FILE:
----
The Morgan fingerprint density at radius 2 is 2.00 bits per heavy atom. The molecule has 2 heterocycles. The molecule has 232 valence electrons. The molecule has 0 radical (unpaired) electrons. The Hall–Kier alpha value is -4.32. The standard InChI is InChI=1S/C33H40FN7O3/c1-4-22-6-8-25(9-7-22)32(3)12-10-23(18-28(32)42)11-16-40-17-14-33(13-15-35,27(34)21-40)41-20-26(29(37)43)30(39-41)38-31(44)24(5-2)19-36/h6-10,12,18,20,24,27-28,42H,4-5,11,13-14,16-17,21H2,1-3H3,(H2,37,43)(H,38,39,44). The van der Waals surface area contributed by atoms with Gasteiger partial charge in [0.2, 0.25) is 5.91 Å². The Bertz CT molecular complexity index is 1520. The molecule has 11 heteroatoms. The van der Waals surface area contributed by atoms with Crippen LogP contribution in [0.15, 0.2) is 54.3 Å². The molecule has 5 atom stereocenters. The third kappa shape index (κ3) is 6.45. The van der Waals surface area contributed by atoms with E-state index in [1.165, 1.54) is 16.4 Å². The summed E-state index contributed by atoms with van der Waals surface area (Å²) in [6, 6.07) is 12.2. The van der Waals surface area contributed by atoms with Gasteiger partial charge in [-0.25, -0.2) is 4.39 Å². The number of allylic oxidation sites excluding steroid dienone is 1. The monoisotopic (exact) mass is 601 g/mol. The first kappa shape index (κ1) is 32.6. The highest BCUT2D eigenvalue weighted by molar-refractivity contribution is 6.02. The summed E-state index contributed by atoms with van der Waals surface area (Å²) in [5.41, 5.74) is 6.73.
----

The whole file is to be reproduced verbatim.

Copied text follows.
The Morgan fingerprint density at radius 2 is 2.00 bits per heavy atom. The molecule has 2 heterocycles. The molecule has 232 valence electrons. The molecule has 0 radical (unpaired) electrons. The Hall–Kier alpha value is -4.32. The standard InChI is InChI=1S/C33H40FN7O3/c1-4-22-6-8-25(9-7-22)32(3)12-10-23(18-28(32)42)11-16-40-17-14-33(13-15-35,27(34)21-40)41-20-26(29(37)43)30(39-41)38-31(44)24(5-2)19-36/h6-10,12,18,20,24,27-28,42H,4-5,11,13-14,16-17,21H2,1-3H3,(H2,37,43)(H,38,39,44). The van der Waals surface area contributed by atoms with Gasteiger partial charge in [0.2, 0.25) is 5.91 Å². The Bertz CT molecular complexity index is 1520. The molecule has 11 heteroatoms. The van der Waals surface area contributed by atoms with Crippen LogP contribution in [0.15, 0.2) is 54.3 Å². The molecule has 5 atom stereocenters. The third kappa shape index (κ3) is 6.45. The van der Waals surface area contributed by atoms with E-state index in [1.165, 1.54) is 16.4 Å². The summed E-state index contributed by atoms with van der Waals surface area (Å²) in [6, 6.07) is 12.2. The van der Waals surface area contributed by atoms with Gasteiger partial charge in [-0.25, -0.2) is 4.39 Å². The number of allylic oxidation sites excluding steroid dienone is 1. The monoisotopic (exact) mass is 601 g/mol. The first kappa shape index (κ1) is 32.6. The highest BCUT2D eigenvalue weighted by molar-refractivity contribution is 6.02. The summed E-state index contributed by atoms with van der Waals surface area (Å²) in [5.41, 5.74) is 6.73.